Whatever respect they have or have not for Martin’s writings, Benioff and Weiss did decide to deviate a lot from the novels. And shortcomings emerged. Not surprisingly at all. Martin is capable of creating smart characters that remain smart even when making wrong choices; Benioff and Weiss are not; because of that, advantages that books have over the show are beyond counting.
But, here’s the list of some of the most significant things from the novels that were changed for TV:
- After leaving with Qhorin’s group, Jon fights for his life, not for his virginity. This difference is already explained in details in westeros.org review of the season 2 finale. If you haven’t read it, than just accept that, in the novels, Jon isn’t an idiot; nor is Qhorin; nor are wildlings.
- Catelyn Stark is not a bimbo. Some of her actions are deeply disturbing, no doubt, but they all came out of desperation, or fear, or rage, or grief, not from the stupidity.
- Robb Stark isn’t a male version of Paris Hilton. Really, he isn’t a guy more interested in partying than in protecting his family and his realm. In the novels he makes a mistake, not a sex scandal.
- Jaime is the real deal, a danger to real warriors; but not to Lannisters, he’s on their side.
- Arya’s the real deal, too. In the novels she really, really isn’t a glorified hotel worker. Each and every gift she possesses is challenged to its limits all the time, and she still manages to survive. She witnesses horrors that affect both hers and reader’s characters, but endures. Her journey was best described as a “medieval equivalent of Apocalypse Now”, as was written last year in some blog or something.
- Sansa never heard of the Stockholm syndrome. She actually doesn’t want to be a noble victim. She really tries to escape from the jaws of Lannisters. And she manages to do some good along the way.
- Sandor has a personality for more than few chapters (book equivalent of an episode). He becomes interesting early on in book one, and keeps getting more and more captivating as the story progresses. Better you know him, ruder he gets, but he somehow crawls under reader’s skin.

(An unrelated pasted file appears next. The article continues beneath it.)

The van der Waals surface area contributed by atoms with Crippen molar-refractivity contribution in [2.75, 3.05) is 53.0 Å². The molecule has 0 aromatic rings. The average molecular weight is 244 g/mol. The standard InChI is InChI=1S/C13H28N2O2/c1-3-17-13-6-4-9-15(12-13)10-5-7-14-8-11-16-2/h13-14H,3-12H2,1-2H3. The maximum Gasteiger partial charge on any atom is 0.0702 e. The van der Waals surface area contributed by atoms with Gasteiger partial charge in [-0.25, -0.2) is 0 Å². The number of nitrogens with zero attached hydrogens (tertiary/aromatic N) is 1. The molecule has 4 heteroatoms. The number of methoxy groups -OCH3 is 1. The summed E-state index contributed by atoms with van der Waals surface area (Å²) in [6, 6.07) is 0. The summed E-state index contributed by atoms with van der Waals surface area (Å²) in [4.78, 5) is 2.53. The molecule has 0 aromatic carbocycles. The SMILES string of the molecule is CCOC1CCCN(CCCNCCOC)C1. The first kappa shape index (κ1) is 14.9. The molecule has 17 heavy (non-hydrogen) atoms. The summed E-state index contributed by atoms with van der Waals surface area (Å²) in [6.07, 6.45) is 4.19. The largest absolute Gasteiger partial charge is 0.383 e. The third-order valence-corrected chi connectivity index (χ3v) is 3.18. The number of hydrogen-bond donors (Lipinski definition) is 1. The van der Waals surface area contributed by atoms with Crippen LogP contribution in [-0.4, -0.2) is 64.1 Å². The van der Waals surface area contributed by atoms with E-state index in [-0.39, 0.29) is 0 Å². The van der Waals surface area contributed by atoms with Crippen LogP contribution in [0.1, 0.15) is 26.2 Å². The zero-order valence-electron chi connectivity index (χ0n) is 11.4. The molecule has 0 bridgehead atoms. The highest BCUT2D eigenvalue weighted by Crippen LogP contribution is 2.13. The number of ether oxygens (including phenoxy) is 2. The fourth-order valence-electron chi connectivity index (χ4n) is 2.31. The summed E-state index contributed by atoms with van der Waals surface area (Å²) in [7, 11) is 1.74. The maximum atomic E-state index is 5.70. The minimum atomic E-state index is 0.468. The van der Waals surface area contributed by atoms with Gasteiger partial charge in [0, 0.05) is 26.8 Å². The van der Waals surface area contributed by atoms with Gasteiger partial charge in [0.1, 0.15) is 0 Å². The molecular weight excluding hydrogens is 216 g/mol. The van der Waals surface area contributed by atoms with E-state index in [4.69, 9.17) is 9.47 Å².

- […] Psychologically, Hound-Sansa relation is among the most compelling ones in the entire ASIOF world.
- Cersei is multidimensional, much more than in the TV series, despite what show-enthusiasts claim. You have to read a little more careful, but yeah, her dimensions are there.
- Bronn does suggest a solution for Joffrey situation, but his solution doesn’t involve hiring prostitutes, nor any sex at all. And Tyrion really likes Bronn’s solution. Oh boy, he likes it so much that he almost immediately stops thinking about it, fearing the temptation to actually heed Bronn’s suggestion.
Tyrion as a Hand actually had a work to do besides Shae. He’s like Michael Corleone in The Godfather after Vito was shot at: doing everything possible to save his family, despite not liking them nor their schemes that much.
- Most importantly: Tyrion, kid you not, didn’t forget about Stannis. Nor did anyone in King’s Landing forget about Stannis. While the war was raging in the second book, King’s Landing remained a capital everyone wants to conquer, and didn’t turn into a medieval model for nowadays Switzerland.
- Stannis isn’t Melisandre’s puppet. Their relationship is much more complicated, enigmatic and fascinating than what we saw at the war-table, in episode 12. Yes, she’s using him to some extent. He’s also using her to some extent. But they first and foremost respect one another. They’re not open books to each other, and especially not to their enemies, which they enjoy collecting even more than in the show.
- Geography does matter. People take time to travel. Armies take time to travel. Littlefinger takes time to move from one location to another, and he visits fewer locations to begin with.